Here is my letter to BLM, Oregon State University and Wild Horse Advisory Board members.

In a 2013 report, NAS recommended birth control darting for wild horse herds which demonstrated a need for management. The Humane Society of the United States concurred.
“Bureaucracy Interrupted,” HSUS’s analysis of BLM’s budget documents indicated, “…the more money Congress appropriates in response to the Bureau’s plans for reform, the more the program costs (and animals in long-term holding) increase instead of the other way around.”
Despite consensus from all credible agencies that it’s cheaper and more humane to manage wild horses on the range, BLM remains stubbornly opposed to modern management techniques.
Instead, the Bureau offered $10 million to anyone who found a new means of birth control, as they paid independent contractors to chase, trap and corral the West’s remaining wild horses.
Now, Oregon State University and BLM are fired-up to experiment on mustangs with spaying surgery. “Let’s see what happens” is a bad strategy when test subjects are alive and answers are at hand. At least 10% of spayed mares died at the Sheldon Refuge. Many others were released and not tracked. Another example? BLM facilities have a high mortality rate in gelded stallions (a procedure considered safe and routine for domestic horses). But these are wild animals. They are not unconscious and are traumatized. If they don’t go into shock and die, they often succumb to a lack of post-op care. 
This crosses the line from experimentation to molestation. Can you really believe sterilization will be different for wild mares? Can you ethically substitute hope for experience? 
Terri Farley

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Friday, April 01, 2016

Summertime and the Reading is Breezy

SCBWI Publishes First-Ever Summer Reading List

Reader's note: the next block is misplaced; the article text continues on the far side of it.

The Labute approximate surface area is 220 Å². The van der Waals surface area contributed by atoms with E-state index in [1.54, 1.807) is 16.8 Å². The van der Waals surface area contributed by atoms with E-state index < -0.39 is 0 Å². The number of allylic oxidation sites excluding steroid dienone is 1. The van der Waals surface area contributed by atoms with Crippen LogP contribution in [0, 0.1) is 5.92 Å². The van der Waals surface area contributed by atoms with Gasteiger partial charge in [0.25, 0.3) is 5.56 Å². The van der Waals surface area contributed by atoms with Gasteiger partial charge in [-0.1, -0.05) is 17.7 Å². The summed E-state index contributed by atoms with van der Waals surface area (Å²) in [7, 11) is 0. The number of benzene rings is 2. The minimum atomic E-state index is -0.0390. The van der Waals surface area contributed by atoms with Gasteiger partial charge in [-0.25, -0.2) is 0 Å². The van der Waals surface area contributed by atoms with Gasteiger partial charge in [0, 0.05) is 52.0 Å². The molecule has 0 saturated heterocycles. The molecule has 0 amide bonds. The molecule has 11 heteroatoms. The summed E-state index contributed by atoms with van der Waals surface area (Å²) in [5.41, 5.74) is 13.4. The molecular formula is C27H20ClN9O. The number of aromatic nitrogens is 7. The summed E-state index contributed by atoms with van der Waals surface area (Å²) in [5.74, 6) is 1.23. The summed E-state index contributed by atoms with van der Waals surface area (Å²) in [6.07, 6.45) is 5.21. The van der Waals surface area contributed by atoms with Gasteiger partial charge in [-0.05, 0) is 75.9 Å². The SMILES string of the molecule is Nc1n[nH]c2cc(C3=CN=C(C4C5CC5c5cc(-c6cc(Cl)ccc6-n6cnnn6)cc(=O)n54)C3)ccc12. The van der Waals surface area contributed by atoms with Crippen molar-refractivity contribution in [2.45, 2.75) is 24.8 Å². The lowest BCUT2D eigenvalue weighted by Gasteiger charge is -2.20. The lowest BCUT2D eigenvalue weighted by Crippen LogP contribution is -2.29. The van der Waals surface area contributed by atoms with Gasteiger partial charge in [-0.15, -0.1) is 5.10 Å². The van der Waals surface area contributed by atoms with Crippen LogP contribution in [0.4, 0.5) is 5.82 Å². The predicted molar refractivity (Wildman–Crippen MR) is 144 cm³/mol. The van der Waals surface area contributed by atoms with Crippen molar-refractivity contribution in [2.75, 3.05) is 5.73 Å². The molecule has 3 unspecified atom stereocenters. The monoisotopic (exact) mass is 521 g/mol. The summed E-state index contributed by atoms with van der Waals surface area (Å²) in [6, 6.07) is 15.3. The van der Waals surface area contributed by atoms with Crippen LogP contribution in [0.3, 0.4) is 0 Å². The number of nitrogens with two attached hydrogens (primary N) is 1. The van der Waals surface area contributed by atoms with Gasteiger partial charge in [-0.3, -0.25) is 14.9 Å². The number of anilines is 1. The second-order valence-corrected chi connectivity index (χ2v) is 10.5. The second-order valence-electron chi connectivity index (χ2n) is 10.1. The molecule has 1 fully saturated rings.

By Bonnie Bader, SCBWI PAL Coordinator
Summer is a carefree time for kids, but not necessarily for educators, parents and caregivers.  They have to be wary of a very well documented phenomenon-the summer slide in reading achievement. Enter the summer reading list. Today, over 95% of libraries have summer reading programs to help prevent the summer reading slide. Research has shown that kids who enroll in library-run summer reading programs return to school not having lost any reading skills, and as more interested and engaged readers.
            Taking a cue from librarians, SCBWI is developing its first ever Summer Reading List. In order to be included, you need only be an SCBWI member and submit one PAL-published book. Our list will be organized into fifteen regions (the same regions as used for the Crystal Kites), and organized by grade level - K-2, 3-5, 6-8, 9-12 and genre.  Not only will the SCBWI Summer Reading List offer lots of choice, but the kids will be able to select books by local authors-all books will denote the author and/or illustrator's place of residence. The first SCBWI Summer Reading List will be available mid-May, both in hard copy and in downloadable form.